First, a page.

The Swiss company is moving into consumer chocolate manufacturing by buying Stollwerck, Germany's third largest manufacturer. The country is the second largest market for chocolate in Europe, but competition is hard and only slow market growth is expected. On the plus side, the deal should bring real cost savings
The world's largest industrial chocolate supplier, Barry Callebaut, has acquired Stollwerck in a $153 million deal. Until now, the company has always made a point of avoiding consumer chocolate manufacturing to avoid competing with its clients.
This decision follows a change in Barry Callebaut's overall strategy. Klaus Jacobs, the German-born entrepreneur now based in Switzerland who owns 69.9% of Barry Callebaut, wants to make the company a leader in the total German cocoa and chocolate market.
The German consumer chocolate market is certainly worth targeting, being the second largest in Europe behind the UK. Molded bars account for approximately a third of the German chocolate market, which is where Stollwerck has traditionally been the strongest, with well-known brands such as Gubor and Sarotti. However, it is also an extremely competitive market, and is growing very slowly. Barry Callebaut will have to compete with Ferrero, which leads the market with 34.5% and Kraft, part of Philip Morris.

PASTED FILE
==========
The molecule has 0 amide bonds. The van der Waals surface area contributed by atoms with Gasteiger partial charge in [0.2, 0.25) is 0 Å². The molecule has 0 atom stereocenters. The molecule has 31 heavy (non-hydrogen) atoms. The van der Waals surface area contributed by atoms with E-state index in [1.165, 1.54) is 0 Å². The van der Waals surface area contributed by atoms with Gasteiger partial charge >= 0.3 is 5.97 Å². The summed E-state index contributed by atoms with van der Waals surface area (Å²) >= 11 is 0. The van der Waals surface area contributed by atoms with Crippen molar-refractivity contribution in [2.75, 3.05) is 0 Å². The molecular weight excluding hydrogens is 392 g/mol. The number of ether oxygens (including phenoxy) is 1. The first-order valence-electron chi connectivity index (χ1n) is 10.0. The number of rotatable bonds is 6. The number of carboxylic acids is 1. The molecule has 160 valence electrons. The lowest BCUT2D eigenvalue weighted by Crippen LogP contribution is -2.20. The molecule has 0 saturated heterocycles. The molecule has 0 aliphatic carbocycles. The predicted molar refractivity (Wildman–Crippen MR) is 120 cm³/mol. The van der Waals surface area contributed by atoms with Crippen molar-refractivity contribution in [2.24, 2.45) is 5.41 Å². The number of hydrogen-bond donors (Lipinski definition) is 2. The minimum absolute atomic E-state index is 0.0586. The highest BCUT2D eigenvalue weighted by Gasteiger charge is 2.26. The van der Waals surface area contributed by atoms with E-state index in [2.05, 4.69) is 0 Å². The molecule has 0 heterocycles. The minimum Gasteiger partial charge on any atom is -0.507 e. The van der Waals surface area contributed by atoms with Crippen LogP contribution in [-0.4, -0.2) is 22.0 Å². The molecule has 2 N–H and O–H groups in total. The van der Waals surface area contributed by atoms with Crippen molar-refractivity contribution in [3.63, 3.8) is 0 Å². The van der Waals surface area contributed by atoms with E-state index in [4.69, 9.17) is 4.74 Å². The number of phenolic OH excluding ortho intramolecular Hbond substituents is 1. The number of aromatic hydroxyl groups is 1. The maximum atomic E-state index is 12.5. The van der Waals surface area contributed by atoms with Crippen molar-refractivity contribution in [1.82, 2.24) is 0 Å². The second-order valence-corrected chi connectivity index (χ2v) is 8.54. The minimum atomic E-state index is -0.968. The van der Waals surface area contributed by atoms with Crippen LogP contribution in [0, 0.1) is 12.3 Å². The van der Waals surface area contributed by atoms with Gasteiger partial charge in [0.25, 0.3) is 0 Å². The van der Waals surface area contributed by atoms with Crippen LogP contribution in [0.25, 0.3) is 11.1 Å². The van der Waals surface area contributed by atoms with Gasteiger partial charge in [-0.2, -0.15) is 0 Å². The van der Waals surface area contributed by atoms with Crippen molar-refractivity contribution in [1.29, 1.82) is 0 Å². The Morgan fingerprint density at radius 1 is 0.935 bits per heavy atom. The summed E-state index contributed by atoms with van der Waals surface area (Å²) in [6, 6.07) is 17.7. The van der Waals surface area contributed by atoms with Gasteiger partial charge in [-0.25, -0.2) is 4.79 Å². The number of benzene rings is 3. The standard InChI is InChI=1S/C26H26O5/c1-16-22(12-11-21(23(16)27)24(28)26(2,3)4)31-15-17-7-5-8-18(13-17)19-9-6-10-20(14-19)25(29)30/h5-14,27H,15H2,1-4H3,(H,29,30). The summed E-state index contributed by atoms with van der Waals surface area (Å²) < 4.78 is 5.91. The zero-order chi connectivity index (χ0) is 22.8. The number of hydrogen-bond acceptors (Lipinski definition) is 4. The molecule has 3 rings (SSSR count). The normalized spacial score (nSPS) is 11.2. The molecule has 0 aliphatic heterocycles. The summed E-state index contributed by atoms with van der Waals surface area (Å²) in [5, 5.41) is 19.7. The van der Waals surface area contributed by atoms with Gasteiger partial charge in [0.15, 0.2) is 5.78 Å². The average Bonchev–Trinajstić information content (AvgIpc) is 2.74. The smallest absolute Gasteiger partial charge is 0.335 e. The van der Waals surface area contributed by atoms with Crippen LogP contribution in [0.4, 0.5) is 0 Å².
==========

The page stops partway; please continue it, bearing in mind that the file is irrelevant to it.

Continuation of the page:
Barry Caillebaut's former strategy was to produce high-quality industrial chocolate at a lower cost than any of its competitors, but this approach has not protected the company. Its other main business is the provision of semi-finished cocoa and chocolate products to other manufacturers, but it is wise to move away from this area, as price fluctuations in the market leaves it vulnerable.
Stollwerck should benefit from Barry Caillebaut's expertise in sourcing and upstream manufacturing processes. But the main benefit will be the lower costs that come from forward integration, which could provide a competitive advantage in the retail market.